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The Resource A non-random walk down Wall Street, Andrew W. Lo, A. Craig MacKinlay

A non-random walk down Wall Street, Andrew W. Lo, A. Craig MacKinlay

Label
A non-random walk down Wall Street
Title
A non-random walk down Wall Street
Statement of responsibility
Andrew W. Lo, A. Craig MacKinlay
Creator
Contributor
Author
Subject
Language
eng
Summary
For over half a century, financial experts have regarded the movements of markets as a random walk--unpredictable meanderings akin to a drunkard's unsteady gait--and this hypothesis has become a cornerstone of modern financial economics and many investment strategies. Here Andrew W. Lo and A. Craig MacKinlay put the Random Walk Hypothesis to the test. In this volume, which elegantly integrates their most important articles, Lo and MacKinlay find that markets are not completely random after all, and that predictable components do exist in recent stock and bond returns. Their book provides a sta
Cataloging source
EBLCP
Illustrations
illustrations
Index
index present
Literary form
non fiction
Nature of contents
  • dictionaries
  • bibliography
A non-random walk down Wall Street, Andrew W. Lo, A. Craig MacKinlay
Label
A non-random walk down Wall Street, Andrew W. Lo, A. Craig MacKinlay
Link
http://www.jstor.org/stable/10.2307/j.ctt7tccx
Publication
Copyright
Note
Appendix A6: Proof of Theorems
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Bibliography note
Includes bibliographical references (pages 395-415) and index
Carrier category
online resource
Carrier category code
cr
Carrier MARC source
rdacarrier
Content category
text
Content type code
txt
Content type MARC source
rdacontent
Contents
  • Cover; Title Page; Copyright Page; Table of Contents; List of Figures; List of Tables; Preface; 1 Introduction; 1.1 The Random Walk and Efficient Markets; 1.2 The Current State of Efficient Markets; 1.3 Practical Implications; Part I; 2. Stock Market Prices Do Not Follow Random Walks: Evidence from a Simple Specification Test; 2.1 The Specification Test; 2.1.1 Homoskedastic Increments; 2.1.2 Heteroskedastic Increments; 2.2 The Random Walk Hypothesis for Weekly Returns; 2.2.1 Results for Market Indexes; 2.2.2 Results for SizeBased Portfolios; 2.2.3 Results for Individual Securities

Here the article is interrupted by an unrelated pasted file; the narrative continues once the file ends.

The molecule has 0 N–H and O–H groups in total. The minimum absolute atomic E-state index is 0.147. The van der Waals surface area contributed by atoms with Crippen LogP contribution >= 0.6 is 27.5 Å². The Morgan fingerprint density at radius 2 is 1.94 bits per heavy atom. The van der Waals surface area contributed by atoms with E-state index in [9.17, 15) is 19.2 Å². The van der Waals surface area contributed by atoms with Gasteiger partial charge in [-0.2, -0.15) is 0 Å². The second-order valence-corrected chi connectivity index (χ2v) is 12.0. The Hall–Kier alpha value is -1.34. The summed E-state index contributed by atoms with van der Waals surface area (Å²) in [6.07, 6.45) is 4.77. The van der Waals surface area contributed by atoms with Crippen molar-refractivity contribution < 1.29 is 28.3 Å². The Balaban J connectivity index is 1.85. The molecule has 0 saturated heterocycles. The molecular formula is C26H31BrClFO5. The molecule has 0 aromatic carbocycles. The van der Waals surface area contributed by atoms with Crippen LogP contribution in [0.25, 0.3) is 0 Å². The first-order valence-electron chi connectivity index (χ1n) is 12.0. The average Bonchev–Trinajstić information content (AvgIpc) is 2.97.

• 2.3 Spurious Autocorrelation Induced by Nontrading2.4 The Mean-Reverting Alternative to the Random Walk; 2.5 Conclusion; Appendix A2: Proof of Theorems; 3. The Size and Power of the Variance Ratio Test in Finite Samples: A Monte Carlo Investigation; 3.1 Introduction; 3.2 The Variance Ratio Test; 3.2.1 The IID Gaussian Null Hypothesis; 3.2.2 The Heteroskedastic Null Hypothesis; 3.2.3 Variance Ratios and Autocorrelations; 3.3 Properties of the Test Statistic under the Null Hypotheses; 3.3.1 The Gaussian IID Null Hypothesis; 3.3.2 A Heteroskedastic Null Hypothesis; 3.4 Power
  • 3.4.1 The Variance Ratio Test for Large q3.4.2 Power against a Stationary AR(1) Alternative; 3.4.3 Two Unit Root Alternatives to the Random Walk; 3.5 Conclusion; 4. An Econometric Analysis of Nonsynchronous Trading; 4.1 Introduction; 4.2 A Model of Nonsynchronous Trading; 4.2.1 Implications for Individual Returns; 4.2.2 Implications for Portfolio Returns; 4.3 Time Aggregation; 4.4 An Empirical Analysis of Nontradin; 4.4.1 Daily Nontrading Probabilities Implicit in Autocorrelations; 4.4.2 Nontrading and Index Autocorrelations; 4.5 Extensions and Generalizations
  • Appendix A4: Proof of Propositions5. When Are Contrarian Profits Due to Stock Market Overreaction?; 5.1 Introduction; 5.2 A Summary of Recent Findings; 5.3 Analysis of Contrarian Profitability; 5.3.1 The Independently and Identically Distributed Benchmark; 5.3.2 Stock Market Overreaction and Fads; 5.3.3 Trading on White Noise and Lead-Lag Relations; 5.3.4 Lead-Lag Effects and Nonsynchronous Trading; 5.3.5 A Positively Dependent Common Factor and the Bid-Askspread; 5.4 An Empirical Appraisal of Overreaction; 5.5 Long Horizons Versus Short Horizons; 5.6 Conclusion; Appendix A5
  • 6. Long-Term Memory in Stock Market Prices6.1 Introduction; 6.2 Long-Rangeversus Short-Range Dependence; 6.2.1 The Null Hypothesis; 6.2.2 Long-Range Dependent Alternatives; 6.3 The Rescaled Range Statistic; 6.3.1 The Modified R/S Statistic; 6.3.2 The Asymptotic Distribution of Qn; 6.3.3 The Relation Between Qn and Qn; 6.3.4 The Behavior of Qn, Under Long Memory Alternatives; 6.4 R/S Analysis for Stock Market Returns; 6.4.1 The Evidence for Weekly and Monthly Returns; 6.5 Size and Power; 6.5.1 The Size of the R/S Test; 6.5.2 Power Against Fractionally-Differenced Alternatives; 6.6 Conclusion
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https://contentcafe2.btol.com/ContentCafe/Jacket.aspx?Return=1&Type=S&Value=9781400829095&userID=ebsco-test&password=ebsco-test
Dimensions
unknown
http://library.link/vocab/discovery_link
{'f': 'http://opac.lib.rpi.edu/record=b4327582'}
Extent
1 online resource (xxiii, 424 pages)
Form of item
online
Isbn
9781400829095
Media category
computer
Media MARC source
rdamedia
Media type code
c
Other physical details
illustrations
Specific material designation
remote

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